Hey there LinkedIn Ads fanatics! So Facebook blew us all away by offering custom audiences back in 2013. That allowed us to upload lists of individuals for targeting of ads. It also included website retargeting through the facebook pixel, which was very cool indeed. Then Google Ads released customer match in 2015, it was a lot more limited, but still pretty cool. Ever late to the game, LinkedIn released matched audiences in 2017, with very little fanfare, but this was the most epic release to date. Not only could we upload individuals, which was a total game changer, and we can of course do website retargeting. But we got a feature that no other platform can match, account matching, or company name, uploads, whatever you want to call it. Today, we’re going to discuss why this is the most important feature you’ll ever use on LinkedIn Ads. This month, I listened to a podcast by a woman named Lisanne Murphy. And it’s called The Marketing Matrix podcast. It’s really good. If you’re into Facebook ads, it inspired me to do my episodes a little bit less like a Wikipedia article where I just toss everything out there that you could ever imagine about a topic and make it so you have to take tons and tons of notes, and instead focus more on individual features that you can walk away and focus on much smaller facets of the LinkedIn Ads platform. So I would love your feedback as you listen to the next few episodes. If this is a little bit easier to listen to a little bit less Wikipediaish. Or if you still found yourself scrambling for a pen. Lee Gannon, who’s a friend of mine and a friend of the show, he found out something that was pointed out to him by LinkedIn support, he was asking about skills targeting and when he found the documentation that the support was referring to, it said something about how skills targeting is done. It reads, “skills include those explicitly added by members in their skill section, as well as keywords and phrases mentioned throughout their profile and summary.” Okay, just capitalizing on what this means. This means not only are we targeting people with the skills listed in their skill section that they themselves added, but LinkedIn is also apparently looking for keywords and key phrases throughout the profile. I’m imagining in your about section, or maybe even in your headline or title. It goes on to say, “LinkedIn uses modeling to infer skills from a members job title and job description.” Alright, this was a big shocker to me. And actually, one that I don’t know is actually out there in the wild. I have a feeling that this is actually not something that has been rolled out yet, but probably will in the future. And the reason I say this is because when we have leads come in to one of our clients accounts that are of poor quality, we asked the client to bring us a link to the the client’s profile, and we go figure out which campaign was targeting them, and what sort of targeting we were using. And every once in a while we will find skills targeting that brings in someone who was of lower quality, but we haven’t yet experienced where when we look for the skill that we were targeting and we look down into their skills that that particular skill is not there. So that leads me to believe that this either happens very, very rarely, or it’s just not happening yet. I would absolutely love it. If any of you listening, if you have any evidence of this happening, maybe a skills campaign was targeting someone that you cannot find that skill in their profile, please, please please reach out and let me know that would be really great to know. And then Rishabh Rastogi from India, he put in the LinkedIn Ads support group, which is a LinkedIn group. If you’re not already a member of it, I highly recommend it. I’ll link to that in the show notes. He pointed out an ad format that looks like a text ad, but it was actually in his newsfeed. And he provided a screenshot of it. It was in the newsfeed right in between two posts. And it was actually right above a promoted post, a sponsored content. And because we know sponsored content only goes at max one out of every five slots in the newsfeed and this was right above it. We know this wasn’t sponsored content. So he reached out about it. And this one in particular, the headline says LinkedIn ads drive business results reach buyers with the power to act. And then it does have an image and it’s around image and the call to action says Create Ad so this is obviously one that LinkedIn is using for themselves to market their own LinkedIn Marketing Solutions products. This was pretty interesting. And I would absolutely love it if we got this kind of an ad format in the future, because I don’t know about you, but text ads are one of my favorite ad formats on LinkedIn. They’re inexpensive, they’re really good for branding, they do such a good job of propping up all the other ad formats that I’m running at the time. And the only problem is that because they’re way over in the right rail, and they’re on desktop only, so most users aren’t seeing them that they get clicked on very, very little. So if I could have a text ad that was in the newsfeed, I think that would probably be really, really powerful. And then Tamas Banki from Budapest, he shot me a private message. He saw this new ad format and wondered what it was. So what it is, it’s a sponsored content post that says it’s from LinkedIn. And it does say promoted. And then it asks, How familiar are you with and then lists the company name. And then there’s some, it’s like a poll, like a sponsored poll where they can click very familiar, somewhat familiar, I’ve only heard the name, and not at all familiar. And he hadn’t seen this anywhere. So he was wondering, is there any way that this is a new ad format. And the truth is, this is an ad format that everyone can get access to, if you’re spending at least $90,000 per quarter. And maybe you’ve even seen it inside of campaign manager, there’s a new heading right at the top there. It’s right in between campaign performance and website demographics. And it’s called testing. When you click it, it will come up with the ability to create a test. Now we’ve been able to run these tests if you are spending high budget and had a LinkedIn Rep for quite a while. But this is now right on the front end where anyone can run these. The way it works is if you’re spending at least $90,000 per quarter, as you spend, LinkedIn is going to ask people questions about your brand. There are six different studies that you can run and if you want to run all six of them, you just have to make sure that you have a minimum budget of $270k for the 90 day period. So immediately the small spenders are out. But you large spenders, this is actually really fun to run. The first is a brand lift test. And then there’s also an aided awareness test, a brand familiarity test, a brand favorability test, a brand recommendation test, and product consideration test. And what it does is as you are advertising at obviously high volumes, it’s asking people how familiar they are with your brand. And by doing that, you’ll get data back about how effective your ads are from a branding perspective. It’s really cool.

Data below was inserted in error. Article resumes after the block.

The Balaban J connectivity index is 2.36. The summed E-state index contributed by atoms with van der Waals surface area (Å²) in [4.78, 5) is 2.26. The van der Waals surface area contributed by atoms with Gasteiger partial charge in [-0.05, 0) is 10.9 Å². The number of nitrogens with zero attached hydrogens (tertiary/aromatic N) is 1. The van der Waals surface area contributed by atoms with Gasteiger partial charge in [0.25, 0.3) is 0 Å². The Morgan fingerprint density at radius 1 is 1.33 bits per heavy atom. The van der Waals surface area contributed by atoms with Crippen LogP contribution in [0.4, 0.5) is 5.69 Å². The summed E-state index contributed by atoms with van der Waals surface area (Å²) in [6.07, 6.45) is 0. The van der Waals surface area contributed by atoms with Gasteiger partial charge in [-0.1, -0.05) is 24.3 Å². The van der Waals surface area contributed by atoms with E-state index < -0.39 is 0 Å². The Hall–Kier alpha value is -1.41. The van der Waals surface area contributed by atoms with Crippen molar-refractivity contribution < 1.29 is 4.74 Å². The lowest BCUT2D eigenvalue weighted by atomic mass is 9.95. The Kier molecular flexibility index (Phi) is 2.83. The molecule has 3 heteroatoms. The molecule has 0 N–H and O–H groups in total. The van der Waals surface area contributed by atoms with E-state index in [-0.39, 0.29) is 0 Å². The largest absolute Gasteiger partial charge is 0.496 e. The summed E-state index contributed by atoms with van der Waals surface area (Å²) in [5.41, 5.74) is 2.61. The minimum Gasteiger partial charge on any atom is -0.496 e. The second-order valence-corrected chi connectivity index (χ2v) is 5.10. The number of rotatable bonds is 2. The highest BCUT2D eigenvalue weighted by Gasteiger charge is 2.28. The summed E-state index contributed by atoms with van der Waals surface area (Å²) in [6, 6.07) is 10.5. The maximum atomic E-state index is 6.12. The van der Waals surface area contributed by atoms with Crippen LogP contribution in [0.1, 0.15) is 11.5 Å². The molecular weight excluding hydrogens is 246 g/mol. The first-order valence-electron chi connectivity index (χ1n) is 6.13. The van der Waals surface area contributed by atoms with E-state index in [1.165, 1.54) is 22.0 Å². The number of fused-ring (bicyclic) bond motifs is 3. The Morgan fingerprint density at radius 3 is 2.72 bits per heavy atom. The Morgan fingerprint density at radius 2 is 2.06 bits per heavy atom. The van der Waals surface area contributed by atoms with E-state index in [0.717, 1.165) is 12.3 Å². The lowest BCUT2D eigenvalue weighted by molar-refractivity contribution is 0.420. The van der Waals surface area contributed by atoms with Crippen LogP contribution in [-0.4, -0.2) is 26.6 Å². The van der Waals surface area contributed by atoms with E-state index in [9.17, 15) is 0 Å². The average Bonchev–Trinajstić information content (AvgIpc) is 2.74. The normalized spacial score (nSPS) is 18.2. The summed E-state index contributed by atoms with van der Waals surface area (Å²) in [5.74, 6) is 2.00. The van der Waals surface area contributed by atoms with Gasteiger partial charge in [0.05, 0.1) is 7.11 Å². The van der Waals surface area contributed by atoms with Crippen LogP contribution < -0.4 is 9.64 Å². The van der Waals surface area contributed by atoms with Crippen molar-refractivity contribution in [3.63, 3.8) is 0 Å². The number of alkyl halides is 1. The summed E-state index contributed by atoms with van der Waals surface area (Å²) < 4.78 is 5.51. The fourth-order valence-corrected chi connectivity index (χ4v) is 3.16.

Next, just this week, LinkedIn started notifying their customers who were using the LinkedIn audience network. There was a measurement issue we had to do quite a bit of digging for because if you go to the Adweek article that LinkedIn published, there is like zero information about what actually happened. It just says that this mis measurement applied to roughly 8% of LinkedIn Marketing Solutions customers, and for 66% of them, the impact was less than $25. So of course, LinkedIn is crediting that back, some of our clients were getting refunds in the $1,000s of dollars, which obviously made us really curious about what caused this. So in doing a little bit of digging, a source at LinkedIn responded that the effective timeframe is a little over two years, with a heavier impact occurring during the two months leading up to the discovery of the issue. If you want to calculate the impact, basically, you look at the total number of LinkedIn audience network clicks, and basically discount 1.21% of them for any date that was from June of 2021 to before that. This is the average impact that could be on some smaller campaigns. They said this is the average impact so some accounts could see a much smaller effect, and some could be higher. And the effect was higher here in May and June. It seems like every time an ad platform comes out and admits that they had some kind of a mistake, and they go to credit their advertisers, which I think is really awesome because they could just as easily just not tell anyone and let it go. But they do they more or less fess up to it. They give people refunds, which I think is super honorable, but then some jerk or some set of jerks. always end up suing them over it. So please, please, please do not join a class action lawsuit against LinkedIn Marketing Solutions. I would reserve those kinds of actions for companies who do terrible things to you and then don’t admit it and you have to find it out yourself. Okay, that’s it for the news.